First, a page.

Above or Below the Fold?

You have figured out a way to get traffic to your website or landing pages through online lead generation, now you need to find that magic formula that will provide you with through-the-roof conversion rates.  Guess what?  There is no magic formula. 

Converting visitors – even those that are highly qualified leads – is part of your overall marketing strategy that, like everything else, requires effort.

If only it were as easy as putting a particular phrase on your landing page or making a “buy now” button a certain color, and everyone who saw it would instantly be compelling to buy, buy, buy.  There are aspects of your website design that can be instantly compelling, but the results they achieve are usually in regard to instantly compelling your visitors to continue reading your content or move along to another site that is more appealing, engaging, or interesting than yours.

Statistically, when an internet surfer reaches your landing page, you have about 4 to 7 seconds to keep them on that page.  What this means in the most basic and logical sense is that your “above the fold” content has to be out-of-this-world.  If the first few pieces of content on your page don’t immediately grab their attention, your visitors will quickly lose interest.  This applies even if they are targeted prospects or qualified leads.  People using the Internet to obtain information or make purchases still make decisions that are measured in seconds, because of the immediacy that the Internet provides.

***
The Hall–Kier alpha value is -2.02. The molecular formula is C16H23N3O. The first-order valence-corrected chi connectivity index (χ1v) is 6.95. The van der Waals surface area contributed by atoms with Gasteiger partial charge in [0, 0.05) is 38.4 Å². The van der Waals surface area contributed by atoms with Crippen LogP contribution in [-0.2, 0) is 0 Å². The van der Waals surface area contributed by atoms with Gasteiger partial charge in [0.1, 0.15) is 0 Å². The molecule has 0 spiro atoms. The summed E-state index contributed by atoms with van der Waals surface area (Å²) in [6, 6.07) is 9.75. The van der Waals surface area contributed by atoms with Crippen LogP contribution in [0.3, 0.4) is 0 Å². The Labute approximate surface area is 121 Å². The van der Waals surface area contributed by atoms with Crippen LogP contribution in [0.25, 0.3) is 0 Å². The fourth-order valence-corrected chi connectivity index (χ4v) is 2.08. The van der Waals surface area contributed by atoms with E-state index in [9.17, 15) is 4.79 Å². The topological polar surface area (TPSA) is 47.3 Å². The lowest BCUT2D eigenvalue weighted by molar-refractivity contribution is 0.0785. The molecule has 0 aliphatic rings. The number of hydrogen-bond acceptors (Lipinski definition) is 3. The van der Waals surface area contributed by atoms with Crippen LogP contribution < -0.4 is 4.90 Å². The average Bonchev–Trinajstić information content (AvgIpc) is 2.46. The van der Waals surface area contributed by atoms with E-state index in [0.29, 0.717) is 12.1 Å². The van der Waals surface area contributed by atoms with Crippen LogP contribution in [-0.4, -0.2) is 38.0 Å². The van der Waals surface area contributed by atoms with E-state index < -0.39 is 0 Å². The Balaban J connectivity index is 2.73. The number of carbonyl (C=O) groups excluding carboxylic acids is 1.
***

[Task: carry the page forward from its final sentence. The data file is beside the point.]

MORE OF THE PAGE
But does a call to action above the fold really make that much of a difference in conversion rates?  Some Internet bloggers and so-called experts claim that above-the-fold content has no bearing on conversion rates, while others will vehemently insist that if your important content and calls to action are not above the fold, you’re losing leads, prospects, and sales with every passing second.

In an article titled The “Above the Fold” Myth Debunked, Eugen Oprea discusses some specific examples where CTAs were placed below the fold and resulted in increased conversion rates.  He claims that the fold doesn’t matter because people know how to scroll.  Yes, and people know how to stop at stop signs, not beat their wives and children, avoid using illicit drugs, eat healthy, balance their checkbooks, flush the toilet when they’re finished going to the bathroom, wash their hands before eating, and stay below the posted speed limit when driving, but that doesn’t mean they do it.

The majority of people searching for something on the internet determine their interest in a page by what is visible on the screen when the page loads, meaning what they see “above the fold.”  Just because someone CAN scroll definitely does not mean that they WILL scroll (and more often than not, they don’t).

Eugen Oprea’s article also refers to what he calls “the cloud box,” that annoying floating advertisement that follows you down the side (or middle, even worse!) of the page when you DO decide to scroll for a second or two.  He claims this is wildly successful in terms of getting more leads and generating more interest.  In my opinion, it is wildly off-putting because it’s just more crap in the page that I have to look at while I’m trying to look at the content I came to the page for.